The book affected me profoundly. For those of us who work with individuals with dementia, it brought to mind patients and their caregivers, coworkers and long-term care facilities. I’ve walked with countless families as they grieve the gradual unraveling of memory and relationship, of control, of function and purpose.
It also reminded me of the power of love, dedication and compassionate care that I see poured into the lives of Alzheimer’s patients. Families and friends shift work hours to be with those they love. They try to make sense of the confusion and frustration. They preserve the memories and joys. They pay for extra caregivers. They cry, bargain and try to reason with God.
In the novel, the main character, Dr. Alice Howland, is a cognitive psychology professor at Harvard. She realizes because of her training and self-awareness that something is wrong, and initiates the first call to a neurologist (not the norm, by the way). As events unfold, her husband and children find their own ways to accept and process her diagnosis, and to make decisions about her care.
Early in her diagnosis, Alice went to speak at a conference and share the perspective of an Alzheimer’s patient. This speech was, for me, among the most profound writing in the book. She challenged the audience to help individuals with dementia “live better with dementia.”
My yesterdays are disappearing, and my tomorrows are uncertain, so what do I live for? I live for each day. I live in the moment. Some tomorrow soon, I’ll forget that I stood before you and gave this speech. But just because I’ll forget it some tomorrow doesn’t mean that I didn’t live every second of it today. I will forget today, but that doesn’t mean that today didn’t matter.
Such true, clear words to caregivers and their support system.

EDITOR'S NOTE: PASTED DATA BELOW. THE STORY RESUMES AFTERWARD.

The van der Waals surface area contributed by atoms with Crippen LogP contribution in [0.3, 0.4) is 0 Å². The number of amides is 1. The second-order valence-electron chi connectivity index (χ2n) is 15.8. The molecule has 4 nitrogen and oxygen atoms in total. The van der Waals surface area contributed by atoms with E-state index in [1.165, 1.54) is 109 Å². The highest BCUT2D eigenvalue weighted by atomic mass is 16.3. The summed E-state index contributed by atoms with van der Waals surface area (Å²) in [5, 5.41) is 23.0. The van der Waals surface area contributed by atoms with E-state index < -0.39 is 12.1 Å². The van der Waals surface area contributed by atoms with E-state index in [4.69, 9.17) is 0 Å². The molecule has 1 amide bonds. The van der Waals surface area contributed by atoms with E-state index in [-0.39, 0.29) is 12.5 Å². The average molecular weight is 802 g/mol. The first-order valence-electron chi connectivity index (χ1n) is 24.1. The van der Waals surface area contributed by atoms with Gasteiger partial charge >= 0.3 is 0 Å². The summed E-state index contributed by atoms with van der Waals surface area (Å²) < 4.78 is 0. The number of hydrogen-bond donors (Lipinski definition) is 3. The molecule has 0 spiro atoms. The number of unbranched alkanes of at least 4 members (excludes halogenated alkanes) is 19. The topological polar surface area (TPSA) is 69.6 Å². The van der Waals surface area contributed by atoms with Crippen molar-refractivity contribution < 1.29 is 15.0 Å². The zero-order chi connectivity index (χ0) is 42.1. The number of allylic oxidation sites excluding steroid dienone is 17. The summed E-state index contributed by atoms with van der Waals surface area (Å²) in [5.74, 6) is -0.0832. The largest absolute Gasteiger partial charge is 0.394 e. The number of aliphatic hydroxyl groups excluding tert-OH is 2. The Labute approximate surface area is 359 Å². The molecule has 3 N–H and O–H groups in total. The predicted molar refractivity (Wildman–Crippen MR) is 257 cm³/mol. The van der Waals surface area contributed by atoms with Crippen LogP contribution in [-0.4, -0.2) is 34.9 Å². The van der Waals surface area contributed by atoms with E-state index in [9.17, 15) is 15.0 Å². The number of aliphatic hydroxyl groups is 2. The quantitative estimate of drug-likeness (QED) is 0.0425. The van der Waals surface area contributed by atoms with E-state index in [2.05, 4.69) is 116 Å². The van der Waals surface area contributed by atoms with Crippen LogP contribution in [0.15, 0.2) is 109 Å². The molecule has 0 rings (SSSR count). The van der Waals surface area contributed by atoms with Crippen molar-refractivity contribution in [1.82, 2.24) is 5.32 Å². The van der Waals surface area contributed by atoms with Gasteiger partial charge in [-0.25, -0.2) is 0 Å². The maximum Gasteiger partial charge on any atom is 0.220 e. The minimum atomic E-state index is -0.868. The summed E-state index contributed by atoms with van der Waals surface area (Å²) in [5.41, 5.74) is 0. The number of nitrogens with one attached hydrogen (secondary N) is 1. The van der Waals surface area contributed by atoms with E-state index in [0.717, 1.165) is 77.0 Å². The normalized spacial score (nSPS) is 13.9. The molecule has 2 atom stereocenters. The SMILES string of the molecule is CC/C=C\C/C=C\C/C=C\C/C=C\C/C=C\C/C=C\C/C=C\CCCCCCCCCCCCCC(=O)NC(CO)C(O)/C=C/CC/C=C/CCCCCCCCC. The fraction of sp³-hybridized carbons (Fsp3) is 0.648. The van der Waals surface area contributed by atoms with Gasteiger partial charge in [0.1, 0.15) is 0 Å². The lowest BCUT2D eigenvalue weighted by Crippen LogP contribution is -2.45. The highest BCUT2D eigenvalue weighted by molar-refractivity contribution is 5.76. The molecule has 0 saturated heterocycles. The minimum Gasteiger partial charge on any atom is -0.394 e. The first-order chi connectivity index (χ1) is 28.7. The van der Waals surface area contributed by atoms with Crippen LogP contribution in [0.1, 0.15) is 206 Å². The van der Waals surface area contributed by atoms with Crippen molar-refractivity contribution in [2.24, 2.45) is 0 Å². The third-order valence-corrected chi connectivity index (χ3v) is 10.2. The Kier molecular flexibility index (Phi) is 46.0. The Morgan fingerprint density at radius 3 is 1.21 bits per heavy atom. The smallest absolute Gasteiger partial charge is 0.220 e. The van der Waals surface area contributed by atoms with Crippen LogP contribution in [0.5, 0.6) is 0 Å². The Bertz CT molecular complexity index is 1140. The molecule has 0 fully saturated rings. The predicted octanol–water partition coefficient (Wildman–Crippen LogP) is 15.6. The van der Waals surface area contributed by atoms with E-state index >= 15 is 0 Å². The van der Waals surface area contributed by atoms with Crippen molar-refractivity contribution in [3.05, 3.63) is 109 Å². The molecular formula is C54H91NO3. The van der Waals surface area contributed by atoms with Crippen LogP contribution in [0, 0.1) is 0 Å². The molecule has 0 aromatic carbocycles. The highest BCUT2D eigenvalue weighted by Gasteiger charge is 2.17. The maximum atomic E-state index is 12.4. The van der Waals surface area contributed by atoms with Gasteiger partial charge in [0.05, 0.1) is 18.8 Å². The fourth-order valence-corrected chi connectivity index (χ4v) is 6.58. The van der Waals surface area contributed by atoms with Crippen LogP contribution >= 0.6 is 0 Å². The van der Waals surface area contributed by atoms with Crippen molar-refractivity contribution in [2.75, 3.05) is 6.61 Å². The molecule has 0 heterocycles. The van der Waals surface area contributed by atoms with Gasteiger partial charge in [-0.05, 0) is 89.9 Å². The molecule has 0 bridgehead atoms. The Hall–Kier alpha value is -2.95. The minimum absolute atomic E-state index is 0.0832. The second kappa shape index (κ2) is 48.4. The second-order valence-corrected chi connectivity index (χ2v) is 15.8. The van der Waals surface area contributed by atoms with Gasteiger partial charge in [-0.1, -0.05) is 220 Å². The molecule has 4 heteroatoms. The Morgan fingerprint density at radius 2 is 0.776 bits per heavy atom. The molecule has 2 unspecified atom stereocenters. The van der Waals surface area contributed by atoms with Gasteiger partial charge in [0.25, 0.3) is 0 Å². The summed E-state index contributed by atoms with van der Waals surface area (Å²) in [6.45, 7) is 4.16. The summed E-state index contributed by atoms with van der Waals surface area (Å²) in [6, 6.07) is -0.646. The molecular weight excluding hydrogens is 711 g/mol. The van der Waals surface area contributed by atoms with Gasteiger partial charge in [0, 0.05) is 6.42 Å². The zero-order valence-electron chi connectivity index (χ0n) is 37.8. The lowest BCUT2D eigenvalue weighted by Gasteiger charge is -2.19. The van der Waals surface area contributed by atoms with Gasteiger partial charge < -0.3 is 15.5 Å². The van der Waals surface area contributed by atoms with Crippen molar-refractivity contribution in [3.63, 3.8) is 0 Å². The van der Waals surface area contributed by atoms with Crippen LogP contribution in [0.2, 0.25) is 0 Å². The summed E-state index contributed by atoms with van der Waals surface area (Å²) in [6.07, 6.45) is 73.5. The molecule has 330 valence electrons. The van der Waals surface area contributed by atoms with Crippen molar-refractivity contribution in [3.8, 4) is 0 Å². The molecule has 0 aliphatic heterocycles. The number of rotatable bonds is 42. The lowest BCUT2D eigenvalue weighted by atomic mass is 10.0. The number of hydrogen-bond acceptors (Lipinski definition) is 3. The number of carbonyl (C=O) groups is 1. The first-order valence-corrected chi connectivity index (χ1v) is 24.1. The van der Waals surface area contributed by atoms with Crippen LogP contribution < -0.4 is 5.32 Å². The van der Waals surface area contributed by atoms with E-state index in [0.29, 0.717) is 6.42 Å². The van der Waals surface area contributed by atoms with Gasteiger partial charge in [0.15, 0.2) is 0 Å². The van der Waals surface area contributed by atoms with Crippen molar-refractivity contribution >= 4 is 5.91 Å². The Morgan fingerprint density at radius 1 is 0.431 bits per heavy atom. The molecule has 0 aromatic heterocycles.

As a chaplain, I see patients every day who have dementia. I hug their family members. I offer prayers for their comfort and to ease their worries. I celebrate the bits of personality and humor that pop through the tangles in their brain. I show them pictures of family and friends. I look for those bright spots of Hope.
When I forget things, like where I left my cell phone (yeah that did just happen!) or can’t find my car keys, I am brought up short. Am I getting dementia? I give myself a quick MMSE (Mini-Mental State Exam) and relax.
What Still Alice provided me, most of all, was a reminder that the patient’s perspective must not be ignored or glossed over. I can’t assume “they don’t know what’s going on” because, on some level, they still do. I am more devoted than ever to honoring that perspective, and try to actively bring it into the conversation of the interdisciplinary team.
Beyond condescension, individuals with Alzheimer’s need to know they are “still” who they were before their memory faded. Still parents. Still friends. Still professionals. Still funny. Still… LOVED.
That’s the most important task of all.
Still Alice by Lisa Genova. Published by Gallery Books, 2009. ISBN-10: 1501106422
P.S. Since you are taking the time to read my blog, I want to make a special request of you. I will be walking in the DC area fundraiser for the Alzheimer’s Association, the Walk to End Alzheimer’s in October. I have a fundraising page and would love your support! As I write this, I’m already 25% of the way to my goal! Click on this link to support my fundraising efforts. Thanks!